Should I Buy Laminate or Veneer Furniture?

While looks obviously factor into hospitality furniture design, durability should be a core concern if you want to get your money’s worth.

Hotels are high-traffic facilities, with some areas used more than others -- think the difference between a guest room vs. an on-site conference center. 

You'll need to carefully assess the needs of your business in terms of storage, wear and tear, and longevity. Consider:

  • How long do I expect this piece to last?

  • How likely am I to change the decor or color palette before then?

  • How many pieces do I need, overall?

  • Will my chosen material work for my volume and budget?

  • What kind of turnaround time do I need?

How to Clean Laminate & Wood Veneer Hotel Furniture 

Regardless of how and where your laminate or wood veneer furniture is used, you’ll still be cleaning it -- especially now in the COVID-19 era. Here are some tips to make sure your cleaning efforts keep your casegoods looking as good as they did the day they were delivered. 

Cleaning Laminate Casegoods

The first step in cleaning laminate furniture is to dust it regularly. This stops particles from accumulating and keeps guest allergies at bay.

Because laminate is not porous like wood, typical furniture polishes will not clean it. Believe it or not, the best way to clean laminate furniture is with soap and water. Using a warm, wet microfiber cloth, wipe down the surface to remove dust and dirt. Follow up with a dry microfiber cloth to soak up any moisture left behind.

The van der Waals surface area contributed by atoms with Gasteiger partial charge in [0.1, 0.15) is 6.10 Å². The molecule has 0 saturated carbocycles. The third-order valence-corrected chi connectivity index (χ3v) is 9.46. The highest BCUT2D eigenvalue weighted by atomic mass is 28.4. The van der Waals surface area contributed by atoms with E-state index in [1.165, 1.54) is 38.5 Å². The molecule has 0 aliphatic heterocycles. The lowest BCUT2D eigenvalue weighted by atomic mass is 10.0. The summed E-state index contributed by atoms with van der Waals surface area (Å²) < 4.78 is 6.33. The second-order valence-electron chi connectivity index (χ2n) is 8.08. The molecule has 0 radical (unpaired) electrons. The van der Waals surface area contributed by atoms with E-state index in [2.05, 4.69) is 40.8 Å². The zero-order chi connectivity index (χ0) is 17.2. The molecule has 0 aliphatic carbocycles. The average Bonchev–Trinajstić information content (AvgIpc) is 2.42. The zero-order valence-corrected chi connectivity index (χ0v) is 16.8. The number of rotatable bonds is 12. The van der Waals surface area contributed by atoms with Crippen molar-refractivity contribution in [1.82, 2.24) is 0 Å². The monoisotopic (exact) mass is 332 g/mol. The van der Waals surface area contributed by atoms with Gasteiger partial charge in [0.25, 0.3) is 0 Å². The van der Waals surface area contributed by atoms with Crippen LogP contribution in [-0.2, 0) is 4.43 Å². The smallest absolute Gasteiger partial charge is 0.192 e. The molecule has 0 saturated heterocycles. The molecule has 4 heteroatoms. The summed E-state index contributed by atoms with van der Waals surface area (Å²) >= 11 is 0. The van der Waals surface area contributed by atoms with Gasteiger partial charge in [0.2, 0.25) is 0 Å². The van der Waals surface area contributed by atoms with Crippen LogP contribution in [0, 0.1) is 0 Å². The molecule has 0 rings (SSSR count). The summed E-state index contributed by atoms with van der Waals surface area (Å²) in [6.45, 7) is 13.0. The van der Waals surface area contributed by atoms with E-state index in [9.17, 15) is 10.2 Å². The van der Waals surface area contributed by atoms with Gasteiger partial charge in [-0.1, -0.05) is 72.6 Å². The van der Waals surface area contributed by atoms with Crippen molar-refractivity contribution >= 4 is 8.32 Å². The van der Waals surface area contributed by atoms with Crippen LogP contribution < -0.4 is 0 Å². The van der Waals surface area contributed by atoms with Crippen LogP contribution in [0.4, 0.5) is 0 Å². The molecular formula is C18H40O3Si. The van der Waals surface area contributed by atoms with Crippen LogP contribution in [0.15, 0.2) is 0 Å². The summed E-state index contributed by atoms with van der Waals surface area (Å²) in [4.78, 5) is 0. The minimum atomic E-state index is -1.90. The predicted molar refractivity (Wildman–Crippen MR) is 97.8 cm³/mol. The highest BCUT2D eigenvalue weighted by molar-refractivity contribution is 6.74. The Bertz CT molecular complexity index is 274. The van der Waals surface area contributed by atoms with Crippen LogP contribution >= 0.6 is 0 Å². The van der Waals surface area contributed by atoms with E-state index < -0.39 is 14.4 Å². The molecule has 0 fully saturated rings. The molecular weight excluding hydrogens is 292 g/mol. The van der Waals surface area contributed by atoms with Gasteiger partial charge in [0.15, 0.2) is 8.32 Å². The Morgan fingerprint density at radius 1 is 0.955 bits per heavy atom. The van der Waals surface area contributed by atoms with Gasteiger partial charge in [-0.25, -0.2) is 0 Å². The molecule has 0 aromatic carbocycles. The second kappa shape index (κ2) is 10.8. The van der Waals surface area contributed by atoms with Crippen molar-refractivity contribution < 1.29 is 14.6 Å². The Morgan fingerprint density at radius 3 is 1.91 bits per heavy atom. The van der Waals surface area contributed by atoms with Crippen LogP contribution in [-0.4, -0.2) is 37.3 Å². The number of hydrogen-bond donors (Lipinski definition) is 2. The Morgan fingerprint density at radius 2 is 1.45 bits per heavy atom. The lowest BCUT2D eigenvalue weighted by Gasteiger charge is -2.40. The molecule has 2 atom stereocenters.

For tough stains, mix some mild soap with the warm water and scrub small areas or a small amount of non-ammonia-based glass cleaner.

To further maintain laminate furniture and keep it looking its best: 

  • Keep it out of direct sunlight to avoid fading

  • Avoid exposure to water of any type

  • Be careful with hot or cold drinks, as permanent rings can form and ruin the furniture

Cleaning Wood Veneer Furniture

Keeping wood veneer furniture clean follows many of the same rules as laminate furniture. 

Like laminate furniture, the key to keeping wood veneer furniture clean is dusting it on a regular basis and avoiding abrasive cleaners and polishes that cause wax build-up.

Wood veneer furniture is sensitive to water and can be seriously damaged by condensation. It’s also susceptible to hot plates and cups, which can cause it to blister and damage the finish.

For the best cleaning results, use soap and water for cleaning with a microfiber cloth that will pick up dust particles instead of just pushing them around. Be sure to thoroughly dry a veneer surface to prevent water damage. 

To repair small scratches on veneer furniture, simply apply oil polish to the area and massage with a soft microfiber cloth until the scratch fades away.

What to Avoid When Cleaning Laminate and Wood Veneer Furniture

The most important cleaning tip for veneer and laminate is to avoid using ammonia-based cleaners. Ammonia is a harsh chemical and can cause lasting or irreparable surface damage to both types of furniture.

The Best Way to Care for Hotel Furniture? Ask Your Manufacturer

The casegood you choose for your hotel makes a big difference for guest experience. 

The overall appearance of your furniture can set the stage for guests to have a positive first impression of your hotel.

When considering wood veneer vs. laminate, both help you make a good impression without breaking the bank. 

Take a Deeper Dive Into the World of Wood Veneer and Laminate Pieces

Download our Veneer Vs. Laminate Consideration Guide for Hospitality Casegoods. Just click on the image below to get your copy!